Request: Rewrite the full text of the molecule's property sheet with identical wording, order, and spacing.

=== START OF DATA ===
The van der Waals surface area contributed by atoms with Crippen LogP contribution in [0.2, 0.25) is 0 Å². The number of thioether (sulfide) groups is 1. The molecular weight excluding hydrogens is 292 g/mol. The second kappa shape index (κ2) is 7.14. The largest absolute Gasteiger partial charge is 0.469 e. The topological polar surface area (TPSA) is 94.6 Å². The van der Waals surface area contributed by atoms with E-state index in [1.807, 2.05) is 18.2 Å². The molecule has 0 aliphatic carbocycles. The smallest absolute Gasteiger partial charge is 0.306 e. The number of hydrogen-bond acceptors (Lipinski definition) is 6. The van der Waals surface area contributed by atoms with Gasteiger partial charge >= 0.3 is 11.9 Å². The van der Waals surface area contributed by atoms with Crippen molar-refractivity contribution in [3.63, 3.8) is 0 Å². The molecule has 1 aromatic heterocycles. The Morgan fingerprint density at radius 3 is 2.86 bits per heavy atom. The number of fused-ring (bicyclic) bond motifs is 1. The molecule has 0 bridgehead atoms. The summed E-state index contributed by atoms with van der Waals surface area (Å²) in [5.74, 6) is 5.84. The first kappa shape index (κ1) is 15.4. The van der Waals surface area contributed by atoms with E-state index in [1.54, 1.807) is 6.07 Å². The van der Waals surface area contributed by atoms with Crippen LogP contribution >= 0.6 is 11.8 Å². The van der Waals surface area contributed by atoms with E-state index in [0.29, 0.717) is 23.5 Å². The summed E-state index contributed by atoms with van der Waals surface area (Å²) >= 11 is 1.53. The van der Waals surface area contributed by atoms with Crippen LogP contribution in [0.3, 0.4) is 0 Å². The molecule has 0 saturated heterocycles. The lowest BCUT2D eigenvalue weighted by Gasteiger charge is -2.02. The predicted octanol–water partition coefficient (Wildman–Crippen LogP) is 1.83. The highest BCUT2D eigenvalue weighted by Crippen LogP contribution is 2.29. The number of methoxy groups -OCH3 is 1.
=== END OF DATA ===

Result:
The van der Waals surface area contributed by atoms with Crippen LogP contribution in [0.2, 0.25) is 0 Å². The number of thioether (sulfide) groups is 1. The molecular weight excluding hydrogens is 292 g/mol. The second kappa shape index (κ2) is 7.14. The largest absolute Gasteiger partial charge is 0.469 e. The topological polar surface area (TPSA) is 94.6 Å². The van der Waals surface area contributed by atoms with E-state index in [1.807, 2.05) is 18.2 Å². The molecule has 0 aliphatic carbocycles. The smallest absolute Gasteiger partial charge is 0.306 e. The number of hydrogen-bond acceptors (Lipinski definition) is 6. The van der Waals surface area contributed by atoms with Gasteiger partial charge >= 0.3 is 11.9 Å². The van der Waals surface area contributed by atoms with Crippen molar-refractivity contribution in [3.63, 3.8) is 0 Å². The molecule has 1 aromatic heterocycles. The Morgan fingerprint density at radius 3 is 2.86 bits per heavy atom. The number of fused-ring (bicyclic) bond motifs is 1. The molecule has 0 bridgehead atoms. The summed E-state index contributed by atoms with van der Waals surface area (Å²) in [5.74, 6) is 5.84. The first kappa shape index (κ1) is 15.4. The van der Waals surface area contributed by atoms with E-state index in [1.54, 1.807) is 6.07 Å². The van der Waals surface area contributed by atoms with Crippen LogP contribution >= 0.6 is 11.8 Å². The van der Waals surface area contributed by atoms with E-state index in [0.29, 0.717) is 23.5 Å². The summed E-state index contributed by atoms with van der Waals surface area (Å²) >= 11 is 1.53. The van der Waals surface area contributed by atoms with Crippen LogP contribution in [0.3, 0.4) is 0 Å². The molecule has 0 saturated heterocycles. The lowest BCUT2D eigenvalue weighted by Gasteiger charge is -2.02. The predicted octanol–water partition coefficient (Wildman–Crippen LogP) is 1.83. The highest BCUT2D eigenvalue weighted by Crippen LogP contribution is 2.29. The number of methoxy groups -OCH3 is 1.